SC will spend $62 million to break up SCDHEC

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David Hucks
David Huckshttps://myrtlebeachsc.com
David Hucks is a 12th generation descendant of the area we now call Myrtle Beach, S.C. David attended Coastal Carolina University and like most of his family, has never left the area. David is the lead journalist at MyrtleBeachSC.com

New data shows $62 million to break up SCDHEC

South Carolina anticipates allocating a minimum of $62 million to separate SCDHEC into the state’s combined public health and environmental agency and relocate employees to different locations.

Lawmakers approved a bill in May to divide the large Department of Health and Environmental Control into two separate entities this summer. Now, it is time to cover the costs of this action.

According to the S.C. House budget plan for the upcoming fiscal year, $32 million will be allocated to fund the separation of the Department of Public Health and the Department of Environmental Services. The majority of this funding will be used for information technology to protect personal and sensitive information, as well as for adapting the new offices. Some of the expenses will go towards new signs and rebranding efforts.

Exactly how that breaks down is unclear.

Furthermore, the state is considering investing $30 million next year to relocate numerous employees from various health-related agencies in downtown Columbia to newer offices on a campus where Dominion Energy‘s South Carolina offices are currently located.

According to the proposal in the House budget, beginning in 2025-26, the state will spend $15 million each year to rent the new offices and $10 million each year to maintain the operations of the agencies separately.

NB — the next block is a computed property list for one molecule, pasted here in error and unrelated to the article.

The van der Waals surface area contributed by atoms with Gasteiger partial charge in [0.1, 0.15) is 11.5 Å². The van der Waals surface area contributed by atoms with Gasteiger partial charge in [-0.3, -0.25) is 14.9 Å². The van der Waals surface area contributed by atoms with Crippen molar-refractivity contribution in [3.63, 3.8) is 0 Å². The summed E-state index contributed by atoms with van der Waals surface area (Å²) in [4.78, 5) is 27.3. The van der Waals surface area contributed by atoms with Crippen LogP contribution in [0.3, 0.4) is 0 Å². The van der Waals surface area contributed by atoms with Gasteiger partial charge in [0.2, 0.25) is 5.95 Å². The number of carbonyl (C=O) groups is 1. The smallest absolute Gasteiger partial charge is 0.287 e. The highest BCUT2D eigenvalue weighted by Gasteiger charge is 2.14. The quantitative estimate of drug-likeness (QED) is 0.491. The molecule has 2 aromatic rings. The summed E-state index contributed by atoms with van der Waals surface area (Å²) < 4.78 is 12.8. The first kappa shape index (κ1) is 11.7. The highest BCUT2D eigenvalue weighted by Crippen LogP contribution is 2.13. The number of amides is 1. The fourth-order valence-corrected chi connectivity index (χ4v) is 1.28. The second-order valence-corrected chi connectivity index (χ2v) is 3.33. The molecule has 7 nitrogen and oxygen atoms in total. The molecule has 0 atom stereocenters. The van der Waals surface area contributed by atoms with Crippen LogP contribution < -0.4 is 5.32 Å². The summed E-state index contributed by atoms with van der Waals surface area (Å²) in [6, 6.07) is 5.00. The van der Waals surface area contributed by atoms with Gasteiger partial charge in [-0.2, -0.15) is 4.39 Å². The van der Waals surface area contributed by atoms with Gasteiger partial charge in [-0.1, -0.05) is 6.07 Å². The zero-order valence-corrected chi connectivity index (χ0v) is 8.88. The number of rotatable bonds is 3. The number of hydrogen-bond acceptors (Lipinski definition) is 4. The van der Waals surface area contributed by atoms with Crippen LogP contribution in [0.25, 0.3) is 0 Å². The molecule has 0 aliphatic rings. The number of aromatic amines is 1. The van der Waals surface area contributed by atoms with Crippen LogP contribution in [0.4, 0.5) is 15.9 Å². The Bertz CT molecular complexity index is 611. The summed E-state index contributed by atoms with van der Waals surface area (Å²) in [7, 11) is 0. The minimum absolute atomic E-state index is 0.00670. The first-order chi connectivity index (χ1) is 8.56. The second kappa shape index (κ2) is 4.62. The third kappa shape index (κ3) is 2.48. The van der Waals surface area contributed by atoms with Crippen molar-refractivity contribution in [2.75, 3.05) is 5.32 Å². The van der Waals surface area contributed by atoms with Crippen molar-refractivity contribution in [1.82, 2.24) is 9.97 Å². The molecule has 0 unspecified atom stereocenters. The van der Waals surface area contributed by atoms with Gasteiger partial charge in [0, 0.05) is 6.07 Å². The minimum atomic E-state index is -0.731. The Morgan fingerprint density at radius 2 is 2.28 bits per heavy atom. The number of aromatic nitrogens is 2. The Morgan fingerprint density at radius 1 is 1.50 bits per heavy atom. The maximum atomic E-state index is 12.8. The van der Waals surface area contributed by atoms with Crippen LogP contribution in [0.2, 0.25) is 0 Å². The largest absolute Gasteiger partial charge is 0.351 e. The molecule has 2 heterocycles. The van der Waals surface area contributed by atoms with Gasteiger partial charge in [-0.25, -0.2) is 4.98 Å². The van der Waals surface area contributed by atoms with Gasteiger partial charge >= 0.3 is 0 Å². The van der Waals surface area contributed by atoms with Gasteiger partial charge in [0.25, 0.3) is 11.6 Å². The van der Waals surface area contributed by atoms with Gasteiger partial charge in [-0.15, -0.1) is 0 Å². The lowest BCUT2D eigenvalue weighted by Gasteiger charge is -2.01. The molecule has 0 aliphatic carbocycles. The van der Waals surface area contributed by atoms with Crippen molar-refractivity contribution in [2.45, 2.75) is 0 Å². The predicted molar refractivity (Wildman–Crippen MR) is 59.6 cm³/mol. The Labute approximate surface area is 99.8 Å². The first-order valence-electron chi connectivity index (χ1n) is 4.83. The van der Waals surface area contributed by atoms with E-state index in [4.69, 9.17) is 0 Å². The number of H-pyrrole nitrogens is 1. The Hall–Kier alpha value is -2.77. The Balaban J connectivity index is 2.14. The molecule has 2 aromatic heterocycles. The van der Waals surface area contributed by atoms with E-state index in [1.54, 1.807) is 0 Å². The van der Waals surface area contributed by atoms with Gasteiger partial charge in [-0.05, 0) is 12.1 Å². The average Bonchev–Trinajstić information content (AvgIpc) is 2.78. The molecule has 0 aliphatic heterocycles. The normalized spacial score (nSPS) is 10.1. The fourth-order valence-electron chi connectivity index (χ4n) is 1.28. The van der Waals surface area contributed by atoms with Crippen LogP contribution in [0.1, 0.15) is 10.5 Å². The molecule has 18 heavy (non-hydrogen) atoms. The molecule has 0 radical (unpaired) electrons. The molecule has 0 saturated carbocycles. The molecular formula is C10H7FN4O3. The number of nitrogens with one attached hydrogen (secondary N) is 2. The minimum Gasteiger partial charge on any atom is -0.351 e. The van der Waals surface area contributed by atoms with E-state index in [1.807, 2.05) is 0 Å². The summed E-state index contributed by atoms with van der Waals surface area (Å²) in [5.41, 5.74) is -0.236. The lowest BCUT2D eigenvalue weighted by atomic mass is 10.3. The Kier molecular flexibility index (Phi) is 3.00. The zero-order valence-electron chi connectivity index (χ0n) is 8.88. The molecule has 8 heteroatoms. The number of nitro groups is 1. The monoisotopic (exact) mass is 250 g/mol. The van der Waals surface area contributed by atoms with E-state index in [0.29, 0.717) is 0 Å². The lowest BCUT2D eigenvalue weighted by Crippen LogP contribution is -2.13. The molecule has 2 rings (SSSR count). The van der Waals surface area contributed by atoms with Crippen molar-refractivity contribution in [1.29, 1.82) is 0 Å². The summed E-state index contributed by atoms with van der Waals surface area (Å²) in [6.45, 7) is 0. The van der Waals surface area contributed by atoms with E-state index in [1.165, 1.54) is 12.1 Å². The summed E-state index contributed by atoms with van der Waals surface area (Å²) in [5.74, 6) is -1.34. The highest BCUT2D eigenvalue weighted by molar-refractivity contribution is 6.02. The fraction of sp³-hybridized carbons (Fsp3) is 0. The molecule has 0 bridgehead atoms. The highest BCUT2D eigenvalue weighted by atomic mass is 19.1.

Spending fights

The House GOP infighting on Tuesday was caused by the relocation of the agencies.

Legislators from the resident focused House Freedom Caucus attempted to redirect all funding for the relocation project from the budget, but all their efforts were unsuccessful.

Not one member of the Freedom Caucus sits as head of any committee assignments in S.C.

Lawmakers included a provision in the state budget last year that required agencies to be moved from the Bull Street District in Columbia to the utility campus in Cayce.

The campus will be the location for the state offices that offer assistance to individuals with disabilities, mental health concerns, and substance abuse issues, as well as the newly established public health department.

These four agencies are also involved in a different initiative that the Freedom Caucus is against, which aims to merge six of the state’s health-related agencies into a single large agency.

Rep. Jordan Pace, a Republican from Goose Creek, made several budget amendments to cut funding for the relocation. He expressed a preference for using the money to renovate existing state-owned buildings. His main worry was that the state planned to lease the new buildings instead of purchasing them outright, while still being responsible for any maintenance costs under $100,000.

Pace commented that this is a poor financial choice.

On Thursday, January 11, 2024, in Columbia, South Carolina, Rep. Joe White from Prosperity had a discussion with Rep. Kathy Landing from Mount Pleasant on the House floor.

Representative Joe White, a Republican from Newberry, mentioned that Bill Stern, a prominent political contributor and organizer of Governor Henry McMaster’s 2023 inauguration events, will be the one to manage the lease for the property.